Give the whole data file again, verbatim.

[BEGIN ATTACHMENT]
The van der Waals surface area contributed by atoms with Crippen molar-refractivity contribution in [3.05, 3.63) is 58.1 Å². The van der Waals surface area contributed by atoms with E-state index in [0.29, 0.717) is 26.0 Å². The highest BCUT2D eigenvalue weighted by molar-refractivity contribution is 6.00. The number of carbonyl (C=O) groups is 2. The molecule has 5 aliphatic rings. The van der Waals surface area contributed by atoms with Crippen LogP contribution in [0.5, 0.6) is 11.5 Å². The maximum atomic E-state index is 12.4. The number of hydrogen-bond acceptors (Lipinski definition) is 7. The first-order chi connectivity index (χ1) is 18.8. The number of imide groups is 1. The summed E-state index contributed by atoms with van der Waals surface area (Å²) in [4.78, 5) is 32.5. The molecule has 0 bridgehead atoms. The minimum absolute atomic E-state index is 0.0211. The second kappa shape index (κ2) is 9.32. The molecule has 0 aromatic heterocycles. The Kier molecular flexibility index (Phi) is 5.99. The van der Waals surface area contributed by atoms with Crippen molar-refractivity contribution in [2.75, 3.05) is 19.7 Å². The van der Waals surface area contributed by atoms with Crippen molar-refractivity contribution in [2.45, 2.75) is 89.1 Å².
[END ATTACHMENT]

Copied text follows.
The van der Waals surface area contributed by atoms with Crippen molar-refractivity contribution in [3.05, 3.63) is 58.1 Å². The van der Waals surface area contributed by atoms with E-state index in [0.29, 0.717) is 26.0 Å². The highest BCUT2D eigenvalue weighted by molar-refractivity contribution is 6.00. The number of carbonyl (C=O) groups is 2. The molecule has 5 aliphatic rings. The van der Waals surface area contributed by atoms with Crippen LogP contribution in [0.5, 0.6) is 11.5 Å². The maximum atomic E-state index is 12.4. The number of hydrogen-bond acceptors (Lipinski definition) is 7. The first-order chi connectivity index (χ1) is 18.8. The number of imide groups is 1. The summed E-state index contributed by atoms with van der Waals surface area (Å²) in [4.78, 5) is 32.5. The molecule has 0 bridgehead atoms. The minimum absolute atomic E-state index is 0.0211. The second kappa shape index (κ2) is 9.32. The molecule has 0 aromatic heterocycles. The Kier molecular flexibility index (Phi) is 5.99. The van der Waals surface area contributed by atoms with Crippen molar-refractivity contribution in [2.75, 3.05) is 19.7 Å². The van der Waals surface area contributed by atoms with Crippen molar-refractivity contribution in [2.45, 2.75) is 89.1 Å².